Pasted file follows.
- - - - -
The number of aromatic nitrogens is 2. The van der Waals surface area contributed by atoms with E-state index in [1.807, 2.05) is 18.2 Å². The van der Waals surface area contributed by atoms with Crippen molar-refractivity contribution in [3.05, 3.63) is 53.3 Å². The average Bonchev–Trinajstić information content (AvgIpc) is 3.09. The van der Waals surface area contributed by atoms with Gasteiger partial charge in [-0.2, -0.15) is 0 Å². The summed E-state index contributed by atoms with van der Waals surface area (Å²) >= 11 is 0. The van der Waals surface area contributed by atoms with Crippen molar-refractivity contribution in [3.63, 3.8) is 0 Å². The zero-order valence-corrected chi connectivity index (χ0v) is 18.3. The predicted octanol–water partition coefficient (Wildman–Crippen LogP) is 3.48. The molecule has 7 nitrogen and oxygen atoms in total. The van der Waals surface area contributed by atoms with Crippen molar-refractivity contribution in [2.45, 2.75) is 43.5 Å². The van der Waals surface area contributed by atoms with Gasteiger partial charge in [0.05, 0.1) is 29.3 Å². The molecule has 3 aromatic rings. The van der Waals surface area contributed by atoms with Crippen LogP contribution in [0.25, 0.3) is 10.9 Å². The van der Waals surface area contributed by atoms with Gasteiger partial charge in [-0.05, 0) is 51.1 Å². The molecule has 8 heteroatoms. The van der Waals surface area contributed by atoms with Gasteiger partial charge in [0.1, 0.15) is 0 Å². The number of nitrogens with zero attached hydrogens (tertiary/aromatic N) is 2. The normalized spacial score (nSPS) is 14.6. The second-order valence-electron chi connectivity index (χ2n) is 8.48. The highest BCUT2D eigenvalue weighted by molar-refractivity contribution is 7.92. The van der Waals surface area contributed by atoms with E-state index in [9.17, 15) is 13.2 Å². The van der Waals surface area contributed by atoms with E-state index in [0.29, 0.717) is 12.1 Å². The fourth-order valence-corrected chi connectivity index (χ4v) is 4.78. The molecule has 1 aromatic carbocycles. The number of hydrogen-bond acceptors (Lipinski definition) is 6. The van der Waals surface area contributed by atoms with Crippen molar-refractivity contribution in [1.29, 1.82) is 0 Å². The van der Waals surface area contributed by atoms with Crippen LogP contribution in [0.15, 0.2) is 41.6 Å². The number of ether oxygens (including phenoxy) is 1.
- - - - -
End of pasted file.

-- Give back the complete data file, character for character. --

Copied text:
The number of aromatic nitrogens is 2. The van der Waals surface area contributed by atoms with E-state index in [1.807, 2.05) is 18.2 Å². The van der Waals surface area contributed by atoms with Crippen molar-refractivity contribution in [3.05, 3.63) is 53.3 Å². The average Bonchev–Trinajstić information content (AvgIpc) is 3.09. The van der Waals surface area contributed by atoms with Gasteiger partial charge in [-0.2, -0.15) is 0 Å². The summed E-state index contributed by atoms with van der Waals surface area (Å²) >= 11 is 0. The van der Waals surface area contributed by atoms with Crippen molar-refractivity contribution in [3.63, 3.8) is 0 Å². The zero-order valence-corrected chi connectivity index (χ0v) is 18.3. The predicted octanol–water partition coefficient (Wildman–Crippen LogP) is 3.48. The molecule has 7 nitrogen and oxygen atoms in total. The van der Waals surface area contributed by atoms with Crippen molar-refractivity contribution in [2.45, 2.75) is 43.5 Å². The van der Waals surface area contributed by atoms with Gasteiger partial charge in [0.05, 0.1) is 29.3 Å². The molecule has 3 aromatic rings. The van der Waals surface area contributed by atoms with Crippen LogP contribution in [0.25, 0.3) is 10.9 Å². The van der Waals surface area contributed by atoms with Gasteiger partial charge in [-0.05, 0) is 51.1 Å². The molecule has 8 heteroatoms. The van der Waals surface area contributed by atoms with Gasteiger partial charge in [0.1, 0.15) is 0 Å². The number of nitrogens with zero attached hydrogens (tertiary/aromatic N) is 2. The normalized spacial score (nSPS) is 14.6. The second-order valence-electron chi connectivity index (χ2n) is 8.48. The highest BCUT2D eigenvalue weighted by molar-refractivity contribution is 7.92. The van der Waals surface area contributed by atoms with E-state index in [9.17, 15) is 13.2 Å². The van der Waals surface area contributed by atoms with E-state index in [0.29, 0.717) is 12.1 Å². The fourth-order valence-corrected chi connectivity index (χ4v) is 4.78. The molecule has 1 aromatic carbocycles. The number of hydrogen-bond acceptors (Lipinski definition) is 6. The van der Waals surface area contributed by atoms with Crippen molar-refractivity contribution in [1.29, 1.82) is 0 Å². The van der Waals surface area contributed by atoms with Crippen LogP contribution in [0.15, 0.2) is 41.6 Å². The number of ether oxygens (including phenoxy) is 1.